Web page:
In your research, how many cases did the survivors/victors actually positively state they did not move? How many cases was it not mentioned in definitive terms?
Excellent question. But the point is also moot. I am not nor have I ever contended that people don't (or even shouldn't move). What I have said repeatedly is that in the vast majority of cases, the person who hits their target first prevails. Therefore, the ability to hit the target qucikly is the single most important skill to develop. Additionally, if movement burns up time that you should be shooting, don't move. Hell, if you can pick your nose before you shoot and it doesn't use up any shooting time, pick away! But if it uses up even a couple of tenths of a second in which you should be shooting, it's not worth it.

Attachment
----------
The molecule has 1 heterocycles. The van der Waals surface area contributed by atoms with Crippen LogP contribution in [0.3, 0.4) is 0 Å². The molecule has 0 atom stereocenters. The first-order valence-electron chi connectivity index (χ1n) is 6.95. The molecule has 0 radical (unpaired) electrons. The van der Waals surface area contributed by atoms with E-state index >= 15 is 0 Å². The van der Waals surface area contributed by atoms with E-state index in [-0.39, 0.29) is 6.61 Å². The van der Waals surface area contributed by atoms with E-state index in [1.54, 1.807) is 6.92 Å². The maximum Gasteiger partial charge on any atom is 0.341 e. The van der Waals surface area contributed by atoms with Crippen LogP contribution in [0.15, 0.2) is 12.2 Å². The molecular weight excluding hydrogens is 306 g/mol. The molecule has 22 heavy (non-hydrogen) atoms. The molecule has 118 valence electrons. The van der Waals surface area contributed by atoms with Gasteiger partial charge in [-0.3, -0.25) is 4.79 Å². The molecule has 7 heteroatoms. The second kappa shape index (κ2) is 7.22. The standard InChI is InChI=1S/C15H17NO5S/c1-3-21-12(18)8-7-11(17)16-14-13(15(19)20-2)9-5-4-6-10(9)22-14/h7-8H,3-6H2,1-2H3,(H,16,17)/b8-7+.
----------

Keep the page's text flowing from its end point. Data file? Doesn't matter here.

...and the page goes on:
This is why it is necessary to make a distinction between those who move due to fear or reaction and those who move because they are trained to.
This really isn't a new idea. People as far back as Fairbairn and farther have been pointing it out. Gunfighting hasn't changed. Tactics have, but gunfighting hasn't. As long as we use firearms, it probably won't. Hitting your target first will continue to be the biggest factor in determining who wins.